Don't Make This Common Mistake With Risotto

If you're looking to expand your palate, and work on those newfound cooking skills, risotto might be the perfect dish for you. Known for its creamy texture, packed with savory flavors you typically enjoy with pasta, risotto is an Italian rice dish traditionally made with onion, white wine, stock, parmesan cheese, and arborio rice (though if you can find it, carnaroli rice yields the best results). However, despite a deceivingly simple list of ingredients, cooking risotto isn't as easy as it seems. Risotto requires extra attention, but without the proper timing, it can look and taste pretty inedible (so much for an attempt at a romantic dinner).

The dish typically requires a quick toasting and good amount of stirring, but too much of either of these steps can lead to some disappointing results, according to Food & WineThe outlet spoke with Chef Antonio Salvatore, a 2016 San Pellegrino Young Chef finalist who hails from southern Italy, on what it takes to whip up the perfect risotto.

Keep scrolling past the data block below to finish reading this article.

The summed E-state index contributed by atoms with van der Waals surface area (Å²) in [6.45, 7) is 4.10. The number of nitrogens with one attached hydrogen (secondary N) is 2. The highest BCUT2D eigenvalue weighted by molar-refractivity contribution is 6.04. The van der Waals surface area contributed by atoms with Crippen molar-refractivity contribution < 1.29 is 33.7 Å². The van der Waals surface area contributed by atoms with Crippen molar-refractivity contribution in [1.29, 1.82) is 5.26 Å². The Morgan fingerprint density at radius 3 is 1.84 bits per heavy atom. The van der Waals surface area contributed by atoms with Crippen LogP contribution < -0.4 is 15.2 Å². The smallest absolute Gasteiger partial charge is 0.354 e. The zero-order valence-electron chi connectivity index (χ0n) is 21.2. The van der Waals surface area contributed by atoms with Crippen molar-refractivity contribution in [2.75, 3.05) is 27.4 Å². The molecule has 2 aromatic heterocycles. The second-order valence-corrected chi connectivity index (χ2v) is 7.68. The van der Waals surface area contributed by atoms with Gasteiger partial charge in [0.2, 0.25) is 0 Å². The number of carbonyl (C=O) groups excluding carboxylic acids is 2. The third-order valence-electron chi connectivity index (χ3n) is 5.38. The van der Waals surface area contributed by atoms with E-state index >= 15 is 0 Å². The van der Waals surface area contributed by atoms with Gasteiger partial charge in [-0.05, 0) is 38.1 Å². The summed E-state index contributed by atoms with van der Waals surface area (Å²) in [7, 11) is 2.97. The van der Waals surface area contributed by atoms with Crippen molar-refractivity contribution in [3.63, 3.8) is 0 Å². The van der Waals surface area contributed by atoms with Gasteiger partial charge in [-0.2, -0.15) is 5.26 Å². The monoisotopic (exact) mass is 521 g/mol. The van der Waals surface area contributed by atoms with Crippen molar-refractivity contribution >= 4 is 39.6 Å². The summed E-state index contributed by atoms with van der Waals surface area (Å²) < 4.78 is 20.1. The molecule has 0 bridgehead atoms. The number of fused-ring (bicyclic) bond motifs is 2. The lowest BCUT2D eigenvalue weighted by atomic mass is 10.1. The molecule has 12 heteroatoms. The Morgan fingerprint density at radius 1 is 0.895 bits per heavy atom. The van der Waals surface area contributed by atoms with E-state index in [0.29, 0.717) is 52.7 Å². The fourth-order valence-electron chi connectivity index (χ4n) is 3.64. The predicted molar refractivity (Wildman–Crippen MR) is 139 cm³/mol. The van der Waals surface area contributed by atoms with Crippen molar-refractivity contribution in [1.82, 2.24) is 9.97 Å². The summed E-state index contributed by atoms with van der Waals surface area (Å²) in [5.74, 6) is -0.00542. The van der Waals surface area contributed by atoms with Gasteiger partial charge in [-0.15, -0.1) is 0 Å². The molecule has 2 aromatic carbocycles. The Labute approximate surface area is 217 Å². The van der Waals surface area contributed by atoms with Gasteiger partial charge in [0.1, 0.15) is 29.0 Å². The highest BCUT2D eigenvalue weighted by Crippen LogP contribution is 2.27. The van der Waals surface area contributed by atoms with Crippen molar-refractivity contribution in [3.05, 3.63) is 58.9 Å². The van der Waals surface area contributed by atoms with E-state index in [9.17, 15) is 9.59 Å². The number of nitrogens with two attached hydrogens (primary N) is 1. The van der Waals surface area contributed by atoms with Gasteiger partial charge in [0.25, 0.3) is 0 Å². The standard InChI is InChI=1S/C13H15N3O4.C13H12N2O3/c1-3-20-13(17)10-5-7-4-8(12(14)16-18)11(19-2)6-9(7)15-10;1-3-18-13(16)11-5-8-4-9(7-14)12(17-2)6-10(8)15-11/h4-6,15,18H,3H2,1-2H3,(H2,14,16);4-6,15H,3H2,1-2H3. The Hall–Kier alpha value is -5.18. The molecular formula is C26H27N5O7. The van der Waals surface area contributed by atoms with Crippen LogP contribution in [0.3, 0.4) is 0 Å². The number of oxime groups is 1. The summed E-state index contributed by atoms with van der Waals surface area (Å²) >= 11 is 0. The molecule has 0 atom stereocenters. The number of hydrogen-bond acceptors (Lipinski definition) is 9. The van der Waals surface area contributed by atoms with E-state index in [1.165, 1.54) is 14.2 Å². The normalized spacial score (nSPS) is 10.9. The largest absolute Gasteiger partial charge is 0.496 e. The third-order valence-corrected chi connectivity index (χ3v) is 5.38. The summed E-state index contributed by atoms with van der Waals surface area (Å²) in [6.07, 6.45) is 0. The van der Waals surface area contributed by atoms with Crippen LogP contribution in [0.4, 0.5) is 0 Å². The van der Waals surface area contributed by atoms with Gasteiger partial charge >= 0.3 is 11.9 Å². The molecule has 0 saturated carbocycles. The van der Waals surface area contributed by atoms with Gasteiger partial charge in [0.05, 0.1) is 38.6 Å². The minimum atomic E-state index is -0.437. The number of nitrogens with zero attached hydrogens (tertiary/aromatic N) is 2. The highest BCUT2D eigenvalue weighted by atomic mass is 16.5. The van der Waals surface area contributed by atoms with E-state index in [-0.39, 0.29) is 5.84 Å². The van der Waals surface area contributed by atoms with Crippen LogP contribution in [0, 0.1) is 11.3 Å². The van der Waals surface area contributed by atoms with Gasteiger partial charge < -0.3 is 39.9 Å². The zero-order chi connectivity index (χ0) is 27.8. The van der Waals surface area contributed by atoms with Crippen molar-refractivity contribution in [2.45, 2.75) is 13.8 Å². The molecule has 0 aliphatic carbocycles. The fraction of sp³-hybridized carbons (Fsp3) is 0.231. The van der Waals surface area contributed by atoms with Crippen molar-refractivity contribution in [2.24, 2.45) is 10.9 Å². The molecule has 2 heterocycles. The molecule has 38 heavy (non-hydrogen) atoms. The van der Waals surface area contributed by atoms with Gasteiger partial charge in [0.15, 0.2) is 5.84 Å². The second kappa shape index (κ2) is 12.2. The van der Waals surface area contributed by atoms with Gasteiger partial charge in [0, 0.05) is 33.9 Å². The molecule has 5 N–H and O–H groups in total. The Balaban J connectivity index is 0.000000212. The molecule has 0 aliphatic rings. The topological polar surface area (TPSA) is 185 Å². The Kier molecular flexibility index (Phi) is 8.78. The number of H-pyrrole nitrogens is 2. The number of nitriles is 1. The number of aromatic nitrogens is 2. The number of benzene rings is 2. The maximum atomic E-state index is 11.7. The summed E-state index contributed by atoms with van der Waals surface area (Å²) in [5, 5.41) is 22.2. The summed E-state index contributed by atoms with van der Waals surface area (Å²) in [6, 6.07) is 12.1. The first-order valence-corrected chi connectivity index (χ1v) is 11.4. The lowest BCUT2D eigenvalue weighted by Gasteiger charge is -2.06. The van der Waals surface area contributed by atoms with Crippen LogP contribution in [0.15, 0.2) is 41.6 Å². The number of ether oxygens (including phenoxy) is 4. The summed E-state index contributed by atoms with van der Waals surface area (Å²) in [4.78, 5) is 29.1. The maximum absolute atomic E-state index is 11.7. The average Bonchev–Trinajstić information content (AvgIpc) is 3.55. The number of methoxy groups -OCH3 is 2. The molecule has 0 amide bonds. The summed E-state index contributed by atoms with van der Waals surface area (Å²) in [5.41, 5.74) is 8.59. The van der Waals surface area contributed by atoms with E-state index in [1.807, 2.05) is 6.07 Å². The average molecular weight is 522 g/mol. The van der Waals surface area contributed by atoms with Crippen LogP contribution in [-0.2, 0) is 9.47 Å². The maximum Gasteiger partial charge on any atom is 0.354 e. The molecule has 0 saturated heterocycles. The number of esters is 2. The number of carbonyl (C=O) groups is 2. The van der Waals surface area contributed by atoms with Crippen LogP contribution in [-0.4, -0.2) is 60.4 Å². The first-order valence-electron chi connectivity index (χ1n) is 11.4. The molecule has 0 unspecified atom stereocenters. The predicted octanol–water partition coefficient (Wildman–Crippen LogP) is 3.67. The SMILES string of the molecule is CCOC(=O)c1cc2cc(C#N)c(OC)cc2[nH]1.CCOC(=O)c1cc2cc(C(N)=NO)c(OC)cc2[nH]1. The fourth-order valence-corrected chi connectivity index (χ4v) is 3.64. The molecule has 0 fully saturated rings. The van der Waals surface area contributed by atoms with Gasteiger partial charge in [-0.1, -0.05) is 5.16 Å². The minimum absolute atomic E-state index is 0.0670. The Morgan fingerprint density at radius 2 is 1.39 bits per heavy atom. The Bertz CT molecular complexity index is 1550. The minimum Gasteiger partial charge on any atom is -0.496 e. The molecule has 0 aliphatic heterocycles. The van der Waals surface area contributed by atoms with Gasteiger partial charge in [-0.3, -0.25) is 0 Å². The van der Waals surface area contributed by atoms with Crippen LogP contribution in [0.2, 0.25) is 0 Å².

Timing is key when cooking risotto

According to Salvatore, there are a few mistakes you can make when following a recipe for the classic Italian dish. Start at the grocery store. Don't use long grain or sushi grain rice for risotto, he advises. (His favorite: the carnaroli rice we mentioned earlier.) Another mistake to avoid: When getting started, you should toast the rice for no longer than a minute with either oil or butter. The rice should have a toasty golden color before you add any wine into the pot. 

Another important tip Salvatore reflects on is over-stirring. "Don't stress about constantly stirring risotto," Salvatore told Food & Wine. "It's much better to stir once every 30 seconds and trust the cooking process to do its thing." Over-stirring can ultimately ruin the risotto's texture, but if you don't stir enough, the rice will stick to the bottom of the pan and burn.

Overall, risotto should take 20 minutes to cook, Salvatore told the outlet. More specifically, Salvatore spends exactly 16 minutes focusing just on feeding risotto with stock or water, and eyeing the rice while it simmers to make sure that the liquid is slowly plumping up the grains rather than drying them out. So the next time you're craving a cooking challenge, it's important to remember that when cooking risotto, timing is everything.